„You understand your responsibilities better than guardians twice your age. You'll do what you have to do to succeed.“

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„And try not to get too depressed in the part of the journey, because there’s a professional responsibility. If you are depressed, you can’t motivate your staff to extraordinary measures. So you have to keep your own spirits up even though you well understand that you don’t know what you’re doing.“

—  Andrew S. Grove Hungarian-born American businessman, engineer, and author 1936 - 2016
Cited in: " Andy Grove Tells The Truth About What Great Leaders Do http://bobsutton.typepad.com/my_weblog/2007/03/andy_grove_tell.html." bobsutton.typepad.com/my weblog. by Bob Sutton, March 11, 2007.

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„The what you have to say depends on your age.“

—  Matthew Arnold English poet and cultural critic who worked as an inspector of schools 1822 - 1888
Context: Had Shakespeare and Milton lived in the atmosphere of modern feeling, had they had the multitude of new thoughts and feelings to deal with a modern has, I think it likely the style of each would have been far less curious and exquisite. For in a man style is the saying in the best way what you have to say. The what you have to say depends on your age. In the 17th century it was a smaller harvest than now, and sooner to be reaped; and therefore to its reaper was left time to stow it more finely and curiously. Still more was this the case in the ancient world. The poet's matter being the hitherto experience of the world, and his own, increases with every century. Letter to Arthur Hugh Clough (December 1847/early 1848)

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„You should have access to ideas and information regardless of your age. If anyone is going to limit or guide a young person, it should be the parent or guardian — and only the parent or guardian.“

—  Judith Krug librarian and freedom of speech proponent 1940 - 2009
"A Library That Would Rather Block Than Offend" http://www.nytimes.com/library/cyber/week/011897library-florida.html by Pamela Mendels, The New York Times (January 18, 1997)

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„You foolish man, you do not understand your own foolish business.“

—  Philip Stanhope, 4th Earl of Chesterfield British statesman and man of letters 1694 - 1773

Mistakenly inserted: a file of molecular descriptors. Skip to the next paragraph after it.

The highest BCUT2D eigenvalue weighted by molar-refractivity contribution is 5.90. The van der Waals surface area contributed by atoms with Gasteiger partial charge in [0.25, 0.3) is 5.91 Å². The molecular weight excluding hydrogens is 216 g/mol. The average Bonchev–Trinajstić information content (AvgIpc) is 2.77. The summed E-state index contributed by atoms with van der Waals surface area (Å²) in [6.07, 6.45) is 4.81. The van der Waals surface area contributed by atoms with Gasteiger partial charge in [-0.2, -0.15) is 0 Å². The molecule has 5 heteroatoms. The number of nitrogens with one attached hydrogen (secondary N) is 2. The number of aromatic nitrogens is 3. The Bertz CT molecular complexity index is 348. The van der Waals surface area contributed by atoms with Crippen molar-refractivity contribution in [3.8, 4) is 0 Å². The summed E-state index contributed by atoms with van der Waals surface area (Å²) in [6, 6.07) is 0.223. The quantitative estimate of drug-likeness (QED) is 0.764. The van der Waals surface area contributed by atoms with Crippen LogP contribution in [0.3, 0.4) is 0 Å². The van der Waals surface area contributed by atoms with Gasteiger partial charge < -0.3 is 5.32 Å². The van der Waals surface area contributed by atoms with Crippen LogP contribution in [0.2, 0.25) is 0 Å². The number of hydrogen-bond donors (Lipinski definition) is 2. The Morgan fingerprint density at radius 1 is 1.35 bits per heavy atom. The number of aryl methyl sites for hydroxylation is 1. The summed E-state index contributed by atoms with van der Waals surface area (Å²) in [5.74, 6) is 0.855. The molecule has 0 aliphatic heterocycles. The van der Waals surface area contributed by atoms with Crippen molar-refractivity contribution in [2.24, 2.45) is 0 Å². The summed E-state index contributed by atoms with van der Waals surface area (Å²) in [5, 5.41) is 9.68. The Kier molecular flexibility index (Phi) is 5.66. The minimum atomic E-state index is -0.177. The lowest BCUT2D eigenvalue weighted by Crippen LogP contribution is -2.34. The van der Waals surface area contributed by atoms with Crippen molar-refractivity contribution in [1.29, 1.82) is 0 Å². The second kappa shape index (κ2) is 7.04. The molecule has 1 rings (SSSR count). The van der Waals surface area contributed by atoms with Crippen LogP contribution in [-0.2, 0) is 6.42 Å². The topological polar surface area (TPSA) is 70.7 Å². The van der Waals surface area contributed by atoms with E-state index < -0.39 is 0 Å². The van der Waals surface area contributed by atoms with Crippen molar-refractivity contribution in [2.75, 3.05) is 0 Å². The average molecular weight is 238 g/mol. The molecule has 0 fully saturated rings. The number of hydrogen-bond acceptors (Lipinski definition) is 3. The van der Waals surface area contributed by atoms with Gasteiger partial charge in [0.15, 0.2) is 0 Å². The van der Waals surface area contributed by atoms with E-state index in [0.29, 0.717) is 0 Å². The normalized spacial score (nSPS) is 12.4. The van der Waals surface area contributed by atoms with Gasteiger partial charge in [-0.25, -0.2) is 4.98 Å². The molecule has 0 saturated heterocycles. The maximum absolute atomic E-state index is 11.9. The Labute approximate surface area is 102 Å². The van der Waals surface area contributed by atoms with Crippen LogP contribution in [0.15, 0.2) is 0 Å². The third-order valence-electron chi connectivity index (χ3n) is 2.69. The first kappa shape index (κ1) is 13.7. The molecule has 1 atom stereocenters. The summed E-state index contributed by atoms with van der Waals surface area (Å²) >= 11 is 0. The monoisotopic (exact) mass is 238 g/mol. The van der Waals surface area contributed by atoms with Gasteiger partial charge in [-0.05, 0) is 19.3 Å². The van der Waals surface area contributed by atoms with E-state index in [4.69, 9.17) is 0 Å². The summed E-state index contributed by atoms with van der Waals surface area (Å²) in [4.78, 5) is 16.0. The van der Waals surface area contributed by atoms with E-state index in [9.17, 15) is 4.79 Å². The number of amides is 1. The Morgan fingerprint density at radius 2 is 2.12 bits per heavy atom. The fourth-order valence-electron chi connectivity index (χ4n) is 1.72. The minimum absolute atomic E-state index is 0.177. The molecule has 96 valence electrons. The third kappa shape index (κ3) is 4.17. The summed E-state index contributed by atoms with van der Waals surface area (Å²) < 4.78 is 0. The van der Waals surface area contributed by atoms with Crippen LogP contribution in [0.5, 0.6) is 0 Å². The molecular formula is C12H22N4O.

Attributed to Chesterfield in his 1833 edition of Horace Walpole's letters to Sir Horace Mann by George Agar-Ellis, 1st Baron Dover. The quotation has been attributed to many others, such as Lord Chief Justice Campbell, William Henry Maule (in the form "You silly old fool, you don't even know the alphabet of your own silly old business"), Sir William Harcourt, Lord Pembroke, Lord Westbury, and to an anonymous judge, and said to have been spoken in court to Garter King at Arms, Rouge Dragon Pursuivant, or some other high-ranking herald, who had confused a "bend" with a "bar" or had demanded fees to which he was not entitled. George Bernard Shaw quotes it in Pygmalion (1912) in the form, "The silly people dont [sic] know their own silly business." The quotation seems to appear first in Charles Jenner's The Placid Man: Or, The Memoirs of Sir Charles Beville (1770): "Sir Harry Clayton ... was perhaps far better qualified to have written a Peerage of England than Garter King at Arms, or Rouge Dragon, or any of those parti-coloured officers of the court of honor, who, as a great man complained on a late solemnity, are but too often so silly as not to know their own silly business." "Old Lord Pembroke" (Henry Herbert, 9th Earl of Pembroke) is said by Horace Walpole (in a letter of May 28, 1774 to the Rev. William Cole) to have directed the quip, "Thou silly fellow! Thou dost not know thy own silly business," at John Anstis, Garter King at Arms. Edmund Burke also quotes it ("'Silly man, that dost not know thy own silly trade!' was once well said: but the trade here is not silly.") in a "Speech in the Impeachment of Warren Hastings, Esq." on May 7, 1789. Chesterfield or Pembroke fit best in point of time.

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